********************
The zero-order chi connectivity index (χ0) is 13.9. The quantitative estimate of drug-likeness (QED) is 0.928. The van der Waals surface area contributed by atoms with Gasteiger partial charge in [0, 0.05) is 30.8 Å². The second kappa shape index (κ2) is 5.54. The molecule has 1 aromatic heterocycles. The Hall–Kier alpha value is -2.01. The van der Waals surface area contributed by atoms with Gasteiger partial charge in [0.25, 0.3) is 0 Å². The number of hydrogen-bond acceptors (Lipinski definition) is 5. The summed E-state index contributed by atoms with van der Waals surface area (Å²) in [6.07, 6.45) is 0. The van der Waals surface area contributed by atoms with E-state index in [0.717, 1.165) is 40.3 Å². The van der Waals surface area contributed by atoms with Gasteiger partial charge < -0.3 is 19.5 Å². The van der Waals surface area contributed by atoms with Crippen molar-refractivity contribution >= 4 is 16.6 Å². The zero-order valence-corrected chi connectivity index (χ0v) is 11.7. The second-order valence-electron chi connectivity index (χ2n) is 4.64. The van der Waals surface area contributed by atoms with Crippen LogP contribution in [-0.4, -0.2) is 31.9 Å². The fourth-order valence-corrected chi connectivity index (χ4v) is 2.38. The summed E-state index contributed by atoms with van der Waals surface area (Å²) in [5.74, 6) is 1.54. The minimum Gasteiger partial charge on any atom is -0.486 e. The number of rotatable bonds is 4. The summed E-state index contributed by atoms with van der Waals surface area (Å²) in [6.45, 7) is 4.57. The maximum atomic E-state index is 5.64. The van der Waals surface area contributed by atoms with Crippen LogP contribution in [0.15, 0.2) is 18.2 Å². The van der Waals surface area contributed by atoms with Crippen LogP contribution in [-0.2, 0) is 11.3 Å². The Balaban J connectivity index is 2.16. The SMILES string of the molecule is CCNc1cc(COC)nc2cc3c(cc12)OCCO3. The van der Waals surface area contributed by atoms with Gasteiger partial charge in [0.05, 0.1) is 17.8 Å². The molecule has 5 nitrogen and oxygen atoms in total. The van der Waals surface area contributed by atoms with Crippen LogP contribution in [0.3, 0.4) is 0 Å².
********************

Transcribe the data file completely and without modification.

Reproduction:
The zero-order chi connectivity index (χ0) is 13.9. The quantitative estimate of drug-likeness (QED) is 0.928. The van der Waals surface area contributed by atoms with Gasteiger partial charge in [0, 0.05) is 30.8 Å². The second kappa shape index (κ2) is 5.54. The molecule has 1 aromatic heterocycles. The Hall–Kier alpha value is -2.01. The van der Waals surface area contributed by atoms with Gasteiger partial charge in [0.25, 0.3) is 0 Å². The number of hydrogen-bond acceptors (Lipinski definition) is 5. The summed E-state index contributed by atoms with van der Waals surface area (Å²) in [6.07, 6.45) is 0. The van der Waals surface area contributed by atoms with E-state index in [0.717, 1.165) is 40.3 Å². The van der Waals surface area contributed by atoms with Gasteiger partial charge < -0.3 is 19.5 Å². The van der Waals surface area contributed by atoms with Crippen molar-refractivity contribution >= 4 is 16.6 Å². The zero-order valence-corrected chi connectivity index (χ0v) is 11.7. The second-order valence-electron chi connectivity index (χ2n) is 4.64. The van der Waals surface area contributed by atoms with Crippen LogP contribution in [-0.4, -0.2) is 31.9 Å². The fourth-order valence-corrected chi connectivity index (χ4v) is 2.38. The summed E-state index contributed by atoms with van der Waals surface area (Å²) in [5.74, 6) is 1.54. The minimum Gasteiger partial charge on any atom is -0.486 e. The number of rotatable bonds is 4. The summed E-state index contributed by atoms with van der Waals surface area (Å²) in [6.45, 7) is 4.57. The maximum atomic E-state index is 5.64. The van der Waals surface area contributed by atoms with Crippen LogP contribution in [0.15, 0.2) is 18.2 Å². The van der Waals surface area contributed by atoms with Crippen LogP contribution in [-0.2, 0) is 11.3 Å². The Balaban J connectivity index is 2.16. The SMILES string of the molecule is CCNc1cc(COC)nc2cc3c(cc12)OCCO3. The van der Waals surface area contributed by atoms with Gasteiger partial charge in [0.05, 0.1) is 17.8 Å². The molecule has 5 nitrogen and oxygen atoms in total. The van der Waals surface area contributed by atoms with Crippen LogP contribution in [0.3, 0.4) is 0 Å².